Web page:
7 Questions to Ask a Commercial Real Estate Broker

Whether you are in the market to lease, purchase or sell property, the commercial real estate broker you choose to work with is crucial to the success of any transaction. However, finding the right one takes more than a lunch date to see if you’ll be comfortable working together—although that certainly is important, too. You need to ask pertinent questions in order to determine if a broker has the experience, knowledge and skill set necessary to best serve your interests and those of your company. Here are seven questions to help you make that determination.

Have you worked with companies like mine before?

No two companies are exactly alike, of course. But if a broker has worked with others that are similar in size and specialization to yours, then he or she will better be able to locate property that matches your needs. Many brokers focus on a particular sector of the market—retail, industrial or office. Look for one with expertise that is most beneficial to you.

Do you have time for my project?

Finding the right property and closing the deal for a client is time consuming. Brokers must search for the right space, work with listing agents, schedule property tours, deal with landlords, and negotiate contracts and so much more. All of this can stretch on for months. If you sense that a broker already has too much on his plate, then your project may not get the attention it deserves. Therefore, you should ask up front about the work they have currently and how they manage their time. Then you’ll be able to gauge whether or not they can properly commit to your project.

What do you think about market conditions?

You need to make certain that the broker you’re considering is knowledgeable about the particular market you are looking in. A good commercial real estate broker understands the local economy, can recognize signs indicating an upcoming change in market conditions and is able to project how those changes could influence business in the area.

If you are a tenant or landlord, a broker’s market knowledge can help during lease negotiations and ensure you receive terms that reflect current conditions. If you are a buyer, then you need a broker with in-depth knowledge of the locations where you’re considering property in order to pay a fair market price.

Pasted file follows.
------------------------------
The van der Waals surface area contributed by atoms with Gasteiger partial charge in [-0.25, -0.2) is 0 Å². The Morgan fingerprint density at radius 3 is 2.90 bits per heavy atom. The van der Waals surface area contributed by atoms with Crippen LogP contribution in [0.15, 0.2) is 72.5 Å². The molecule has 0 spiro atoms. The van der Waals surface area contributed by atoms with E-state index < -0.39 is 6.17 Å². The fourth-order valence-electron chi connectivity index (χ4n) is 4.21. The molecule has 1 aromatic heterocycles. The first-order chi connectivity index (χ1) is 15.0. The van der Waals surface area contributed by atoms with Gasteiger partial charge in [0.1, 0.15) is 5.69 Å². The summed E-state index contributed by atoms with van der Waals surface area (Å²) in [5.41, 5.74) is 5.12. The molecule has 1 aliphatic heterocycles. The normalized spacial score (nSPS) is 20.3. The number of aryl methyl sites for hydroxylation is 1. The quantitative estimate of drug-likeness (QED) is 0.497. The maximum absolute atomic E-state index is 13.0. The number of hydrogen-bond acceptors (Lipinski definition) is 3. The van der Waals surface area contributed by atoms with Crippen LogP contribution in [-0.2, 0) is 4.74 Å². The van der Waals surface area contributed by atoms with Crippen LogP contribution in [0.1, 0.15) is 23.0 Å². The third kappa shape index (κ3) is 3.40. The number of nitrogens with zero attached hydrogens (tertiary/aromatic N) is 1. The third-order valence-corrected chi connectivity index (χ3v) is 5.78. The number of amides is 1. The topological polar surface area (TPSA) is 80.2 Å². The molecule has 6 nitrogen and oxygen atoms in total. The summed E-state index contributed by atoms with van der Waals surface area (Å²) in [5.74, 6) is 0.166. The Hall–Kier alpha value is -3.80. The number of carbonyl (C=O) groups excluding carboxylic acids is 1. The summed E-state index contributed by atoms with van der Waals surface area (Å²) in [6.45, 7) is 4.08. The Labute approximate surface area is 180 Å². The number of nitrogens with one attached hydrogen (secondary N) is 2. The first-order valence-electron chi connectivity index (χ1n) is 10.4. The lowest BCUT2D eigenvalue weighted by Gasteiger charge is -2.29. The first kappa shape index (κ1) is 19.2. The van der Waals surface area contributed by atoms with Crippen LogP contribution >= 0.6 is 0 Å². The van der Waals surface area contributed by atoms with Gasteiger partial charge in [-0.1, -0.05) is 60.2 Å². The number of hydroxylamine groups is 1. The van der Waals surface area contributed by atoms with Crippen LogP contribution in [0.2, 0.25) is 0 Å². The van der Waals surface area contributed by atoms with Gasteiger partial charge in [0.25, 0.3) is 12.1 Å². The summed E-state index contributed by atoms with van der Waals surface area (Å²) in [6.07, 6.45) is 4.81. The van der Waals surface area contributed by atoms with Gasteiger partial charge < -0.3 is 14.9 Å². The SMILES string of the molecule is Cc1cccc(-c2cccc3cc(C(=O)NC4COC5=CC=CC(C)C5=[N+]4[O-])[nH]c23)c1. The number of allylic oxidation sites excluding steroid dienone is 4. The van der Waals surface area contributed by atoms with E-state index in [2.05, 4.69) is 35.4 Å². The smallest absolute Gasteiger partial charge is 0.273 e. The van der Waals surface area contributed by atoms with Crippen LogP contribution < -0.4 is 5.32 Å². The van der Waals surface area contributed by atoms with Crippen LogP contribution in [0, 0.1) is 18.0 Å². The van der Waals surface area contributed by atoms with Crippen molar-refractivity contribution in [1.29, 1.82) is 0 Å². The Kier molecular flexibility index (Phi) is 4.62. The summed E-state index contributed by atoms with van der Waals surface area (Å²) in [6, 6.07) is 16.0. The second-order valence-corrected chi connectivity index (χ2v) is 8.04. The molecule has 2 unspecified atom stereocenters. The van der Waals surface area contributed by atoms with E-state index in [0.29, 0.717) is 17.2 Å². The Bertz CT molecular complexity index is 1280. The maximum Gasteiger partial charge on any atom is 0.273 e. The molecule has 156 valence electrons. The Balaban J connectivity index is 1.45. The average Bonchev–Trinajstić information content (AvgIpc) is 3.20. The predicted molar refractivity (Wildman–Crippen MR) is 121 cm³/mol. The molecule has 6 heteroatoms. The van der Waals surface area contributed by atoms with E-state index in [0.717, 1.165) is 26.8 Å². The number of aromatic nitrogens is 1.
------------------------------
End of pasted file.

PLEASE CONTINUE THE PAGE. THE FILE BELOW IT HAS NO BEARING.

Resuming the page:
Do you have a conflict of interest if we work together?

If you’re a tenant, then there’s a distinct disadvantage to working with a broker that also represents the landlord of a building: that broker is contractually bound to securing the best deal possible for the landlord. This is a clear conflict of interest. You want a tenant rep that will be your partner and advocate on behalf of your best interest during lease negotiations and even after signing.

How do you get paid?

Brokers receive a commission for their services. For a purchase, the commission amount is a percentage of the sale price, which can vary depending on the market. With a lease transaction, the fee is a percentage of the total rent over the length of the lease. In almost all cases, the landlord or seller pays the brokers’ commission fees, which are built into the rental rate or sale price. Therefore, you won’t save money if you decide not to work with a broker. In fact, you just might end up on the losing end of a deal without the expertise and experience of a commercial real estate broker.

Can I speak to your references?

The short and quick answer to that question—without any hesitation— should be, “yes.” A broker will likely provide case studies of previous deals, however, nothing beats talking to people that have worked with your potential agent. If asking for references seems to make a broker uncomfortable or defensive, then be wary.

What happens if I don’t want to work with you anymore?

No one goes into a business relationship thinking this might not work out, but you should have a plan if that scenario occurs. You don’t want to get stuck with an unsatisfactory broker. Therefore, be sure to talk about how the relationship would disband if the broker were no longer a benefit to you and your company.

These seven questions are a good start when you’re trying to find a CRE broker. Of course, as you become more experienced, you’ll certainly have others that might be more specific to your needs. The answers you receive could make the difference between working with a good broker or a great one.